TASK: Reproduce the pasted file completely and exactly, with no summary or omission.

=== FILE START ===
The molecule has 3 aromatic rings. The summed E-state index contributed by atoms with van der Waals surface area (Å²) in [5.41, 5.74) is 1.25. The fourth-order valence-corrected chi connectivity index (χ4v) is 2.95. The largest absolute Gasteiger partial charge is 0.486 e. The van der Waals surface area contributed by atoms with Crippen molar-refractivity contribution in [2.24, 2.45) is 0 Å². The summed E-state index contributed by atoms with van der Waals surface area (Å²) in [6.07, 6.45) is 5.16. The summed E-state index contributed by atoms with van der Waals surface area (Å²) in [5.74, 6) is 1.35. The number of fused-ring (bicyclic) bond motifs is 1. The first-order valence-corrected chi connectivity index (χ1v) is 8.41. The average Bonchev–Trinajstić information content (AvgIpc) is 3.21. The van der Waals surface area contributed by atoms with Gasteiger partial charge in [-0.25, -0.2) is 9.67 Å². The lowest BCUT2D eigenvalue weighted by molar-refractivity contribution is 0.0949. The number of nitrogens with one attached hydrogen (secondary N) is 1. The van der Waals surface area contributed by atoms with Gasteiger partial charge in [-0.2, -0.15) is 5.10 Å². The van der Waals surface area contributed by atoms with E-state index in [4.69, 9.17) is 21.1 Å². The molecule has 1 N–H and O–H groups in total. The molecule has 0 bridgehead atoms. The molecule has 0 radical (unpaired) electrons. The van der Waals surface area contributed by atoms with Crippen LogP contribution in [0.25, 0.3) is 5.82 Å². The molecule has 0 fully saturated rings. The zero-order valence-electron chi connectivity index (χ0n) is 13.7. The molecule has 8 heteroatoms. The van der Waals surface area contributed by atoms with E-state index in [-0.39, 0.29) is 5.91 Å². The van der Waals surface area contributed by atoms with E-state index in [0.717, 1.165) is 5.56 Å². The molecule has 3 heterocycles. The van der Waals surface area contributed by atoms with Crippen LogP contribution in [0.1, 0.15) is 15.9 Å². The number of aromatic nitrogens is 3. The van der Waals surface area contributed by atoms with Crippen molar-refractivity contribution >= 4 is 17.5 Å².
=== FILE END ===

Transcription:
The molecule has 3 aromatic rings. The summed E-state index contributed by atoms with van der Waals surface area (Å²) in [5.41, 5.74) is 1.25. The fourth-order valence-corrected chi connectivity index (χ4v) is 2.95. The largest absolute Gasteiger partial charge is 0.486 e. The van der Waals surface area contributed by atoms with Crippen molar-refractivity contribution in [2.24, 2.45) is 0 Å². The summed E-state index contributed by atoms with van der Waals surface area (Å²) in [6.07, 6.45) is 5.16. The summed E-state index contributed by atoms with van der Waals surface area (Å²) in [5.74, 6) is 1.35. The number of fused-ring (bicyclic) bond motifs is 1. The first-order valence-corrected chi connectivity index (χ1v) is 8.41. The average Bonchev–Trinajstić information content (AvgIpc) is 3.21. The van der Waals surface area contributed by atoms with Gasteiger partial charge in [-0.25, -0.2) is 9.67 Å². The lowest BCUT2D eigenvalue weighted by molar-refractivity contribution is 0.0949. The number of nitrogens with one attached hydrogen (secondary N) is 1. The van der Waals surface area contributed by atoms with Gasteiger partial charge in [-0.2, -0.15) is 5.10 Å². The van der Waals surface area contributed by atoms with E-state index in [4.69, 9.17) is 21.1 Å². The molecule has 1 N–H and O–H groups in total. The molecule has 0 bridgehead atoms. The molecule has 0 radical (unpaired) electrons. The van der Waals surface area contributed by atoms with Crippen LogP contribution in [0.25, 0.3) is 5.82 Å². The molecule has 0 fully saturated rings. The zero-order valence-electron chi connectivity index (χ0n) is 13.7. The molecule has 8 heteroatoms. The van der Waals surface area contributed by atoms with E-state index in [-0.39, 0.29) is 5.91 Å². The van der Waals surface area contributed by atoms with E-state index in [0.717, 1.165) is 5.56 Å². The molecule has 3 heterocycles. The van der Waals surface area contributed by atoms with Crippen LogP contribution in [0.1, 0.15) is 15.9 Å². The number of aromatic nitrogens is 3. The van der Waals surface area contributed by atoms with Crippen molar-refractivity contribution >= 4 is 17.5 Å².